It's a full-size Play-Doh Fun Factory. The BonL plant was an aluminum extrusion facility housed in a large non-descript building north of Toronto. Thanks to a friend, I was able to photograph the plant in late 2004 — a few months before it closed.
Thanks Donna and John!
In principle, the extrusion process is fairly easy to understand. A material is pressed against an opening. It exits on the other side in the shape of the opening.
With Play Doh that's a fairly easy endeavour. With more solid materials — e.g., aluminum — it's a bit more complex.
The aluminum is pre-heated and pressed (crushed!) against the die. The die is the hole which defines the shape of the extrusion. What emerges on the other side of the hole is the extrusion.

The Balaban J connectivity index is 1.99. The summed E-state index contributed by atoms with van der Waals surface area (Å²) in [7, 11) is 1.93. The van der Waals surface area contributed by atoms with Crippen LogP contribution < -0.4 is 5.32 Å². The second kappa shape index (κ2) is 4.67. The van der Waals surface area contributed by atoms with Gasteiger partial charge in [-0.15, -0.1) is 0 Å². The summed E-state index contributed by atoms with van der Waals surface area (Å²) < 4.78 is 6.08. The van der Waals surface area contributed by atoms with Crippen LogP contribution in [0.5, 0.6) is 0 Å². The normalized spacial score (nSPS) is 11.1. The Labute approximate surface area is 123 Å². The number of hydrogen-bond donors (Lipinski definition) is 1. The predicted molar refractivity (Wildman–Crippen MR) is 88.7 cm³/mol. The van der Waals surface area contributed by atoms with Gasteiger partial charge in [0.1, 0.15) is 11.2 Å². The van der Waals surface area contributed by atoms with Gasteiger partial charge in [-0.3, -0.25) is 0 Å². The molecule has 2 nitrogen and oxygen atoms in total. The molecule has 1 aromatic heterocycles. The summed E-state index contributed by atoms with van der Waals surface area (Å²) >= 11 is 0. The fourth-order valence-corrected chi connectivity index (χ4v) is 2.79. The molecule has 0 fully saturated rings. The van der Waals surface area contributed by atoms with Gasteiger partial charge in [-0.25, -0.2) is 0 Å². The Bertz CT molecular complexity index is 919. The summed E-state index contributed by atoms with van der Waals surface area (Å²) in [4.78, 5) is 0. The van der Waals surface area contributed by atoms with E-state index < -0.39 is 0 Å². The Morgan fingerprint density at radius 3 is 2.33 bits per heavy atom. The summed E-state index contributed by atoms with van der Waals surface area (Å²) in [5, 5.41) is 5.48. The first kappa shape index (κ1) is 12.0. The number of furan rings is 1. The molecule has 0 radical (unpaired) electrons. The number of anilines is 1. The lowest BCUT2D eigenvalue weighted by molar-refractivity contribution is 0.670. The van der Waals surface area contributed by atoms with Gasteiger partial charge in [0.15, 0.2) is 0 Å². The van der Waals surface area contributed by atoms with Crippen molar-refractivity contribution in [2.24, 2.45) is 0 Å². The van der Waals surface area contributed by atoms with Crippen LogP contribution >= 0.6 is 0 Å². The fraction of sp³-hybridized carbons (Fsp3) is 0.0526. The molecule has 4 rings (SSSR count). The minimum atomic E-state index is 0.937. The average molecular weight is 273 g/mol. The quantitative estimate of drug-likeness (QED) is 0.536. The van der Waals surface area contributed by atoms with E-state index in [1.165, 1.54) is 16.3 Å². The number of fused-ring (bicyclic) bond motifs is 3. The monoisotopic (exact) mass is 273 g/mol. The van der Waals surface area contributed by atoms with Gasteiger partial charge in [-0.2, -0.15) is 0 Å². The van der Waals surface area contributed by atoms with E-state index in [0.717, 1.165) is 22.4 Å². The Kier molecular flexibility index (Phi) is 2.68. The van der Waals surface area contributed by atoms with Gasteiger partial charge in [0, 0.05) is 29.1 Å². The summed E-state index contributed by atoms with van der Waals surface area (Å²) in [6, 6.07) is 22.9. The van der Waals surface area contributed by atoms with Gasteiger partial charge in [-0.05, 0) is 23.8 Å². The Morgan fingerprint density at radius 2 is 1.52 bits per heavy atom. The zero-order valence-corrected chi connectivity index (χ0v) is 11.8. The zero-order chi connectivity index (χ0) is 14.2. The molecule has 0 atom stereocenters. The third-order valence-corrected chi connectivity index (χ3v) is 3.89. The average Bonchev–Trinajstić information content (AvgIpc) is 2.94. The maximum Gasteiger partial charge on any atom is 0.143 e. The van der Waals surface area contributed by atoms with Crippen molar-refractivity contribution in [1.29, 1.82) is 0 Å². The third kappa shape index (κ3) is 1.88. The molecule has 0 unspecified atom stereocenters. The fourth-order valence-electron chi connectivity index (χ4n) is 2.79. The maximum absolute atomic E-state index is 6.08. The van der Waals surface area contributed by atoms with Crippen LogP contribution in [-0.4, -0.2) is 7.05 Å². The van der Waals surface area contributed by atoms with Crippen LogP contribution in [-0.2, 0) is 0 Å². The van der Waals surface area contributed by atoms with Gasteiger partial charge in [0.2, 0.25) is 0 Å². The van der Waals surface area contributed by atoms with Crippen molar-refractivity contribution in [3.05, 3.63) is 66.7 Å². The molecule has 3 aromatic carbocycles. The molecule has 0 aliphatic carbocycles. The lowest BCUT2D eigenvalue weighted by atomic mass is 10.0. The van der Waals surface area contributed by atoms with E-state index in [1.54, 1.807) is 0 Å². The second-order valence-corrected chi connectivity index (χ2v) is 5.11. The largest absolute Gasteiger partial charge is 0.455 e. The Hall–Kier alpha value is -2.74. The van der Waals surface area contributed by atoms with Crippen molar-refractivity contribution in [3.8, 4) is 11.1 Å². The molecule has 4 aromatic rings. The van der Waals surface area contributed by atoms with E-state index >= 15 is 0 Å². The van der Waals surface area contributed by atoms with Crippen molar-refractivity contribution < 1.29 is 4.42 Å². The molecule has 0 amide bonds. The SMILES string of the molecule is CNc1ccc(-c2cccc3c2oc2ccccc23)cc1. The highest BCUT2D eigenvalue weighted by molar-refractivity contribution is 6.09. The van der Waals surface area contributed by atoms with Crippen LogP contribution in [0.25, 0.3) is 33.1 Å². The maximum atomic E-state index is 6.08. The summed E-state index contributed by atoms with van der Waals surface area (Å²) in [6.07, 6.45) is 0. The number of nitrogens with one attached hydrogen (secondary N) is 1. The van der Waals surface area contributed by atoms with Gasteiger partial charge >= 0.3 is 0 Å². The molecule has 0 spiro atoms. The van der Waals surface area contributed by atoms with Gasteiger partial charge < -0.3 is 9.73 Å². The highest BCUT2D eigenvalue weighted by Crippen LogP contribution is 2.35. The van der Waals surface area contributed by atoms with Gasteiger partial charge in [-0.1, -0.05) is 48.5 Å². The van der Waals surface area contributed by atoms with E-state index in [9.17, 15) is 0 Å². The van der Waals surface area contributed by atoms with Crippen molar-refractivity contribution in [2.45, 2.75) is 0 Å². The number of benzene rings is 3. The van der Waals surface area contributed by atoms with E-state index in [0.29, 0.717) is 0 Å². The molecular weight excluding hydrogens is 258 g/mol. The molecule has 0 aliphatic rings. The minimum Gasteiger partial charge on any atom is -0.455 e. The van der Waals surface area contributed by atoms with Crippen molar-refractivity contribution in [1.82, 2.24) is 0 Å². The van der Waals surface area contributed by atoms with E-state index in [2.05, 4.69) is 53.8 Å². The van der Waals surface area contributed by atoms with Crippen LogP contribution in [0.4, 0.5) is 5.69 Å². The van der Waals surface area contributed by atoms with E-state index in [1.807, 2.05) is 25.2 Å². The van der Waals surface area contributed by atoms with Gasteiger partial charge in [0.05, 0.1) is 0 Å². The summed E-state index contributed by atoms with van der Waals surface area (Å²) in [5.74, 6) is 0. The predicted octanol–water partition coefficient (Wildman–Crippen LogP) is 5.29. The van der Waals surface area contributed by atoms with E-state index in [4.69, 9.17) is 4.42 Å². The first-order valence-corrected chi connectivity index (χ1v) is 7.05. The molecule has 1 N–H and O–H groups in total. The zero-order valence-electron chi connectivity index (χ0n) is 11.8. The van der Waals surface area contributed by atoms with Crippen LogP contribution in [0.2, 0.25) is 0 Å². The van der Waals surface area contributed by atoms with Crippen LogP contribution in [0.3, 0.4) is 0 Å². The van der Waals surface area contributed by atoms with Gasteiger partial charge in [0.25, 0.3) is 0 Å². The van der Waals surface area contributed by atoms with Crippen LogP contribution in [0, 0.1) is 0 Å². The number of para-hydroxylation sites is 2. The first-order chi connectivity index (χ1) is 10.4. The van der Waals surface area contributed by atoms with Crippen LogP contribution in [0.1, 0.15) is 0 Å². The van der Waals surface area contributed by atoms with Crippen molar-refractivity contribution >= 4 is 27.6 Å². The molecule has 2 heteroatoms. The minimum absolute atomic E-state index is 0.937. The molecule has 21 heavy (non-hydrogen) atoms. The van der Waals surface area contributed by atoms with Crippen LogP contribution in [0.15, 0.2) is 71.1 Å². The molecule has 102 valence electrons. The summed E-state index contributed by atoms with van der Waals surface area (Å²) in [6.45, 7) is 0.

After cooling, the extrusion undergoes a series of finishing treatments. It's stretched, cut to size and hardened with artificial aging ovens.
As for the end result? Machinery, equipment, tuna towers on boats, hinges for glass doors, display cases, refrigeration parts, and the list goes on and on.
The extrusion process generally creates parts that are used in the assembly of larger items. You'll find extruded aluminum pieces in everything from golf carts to heatsinks to televisions.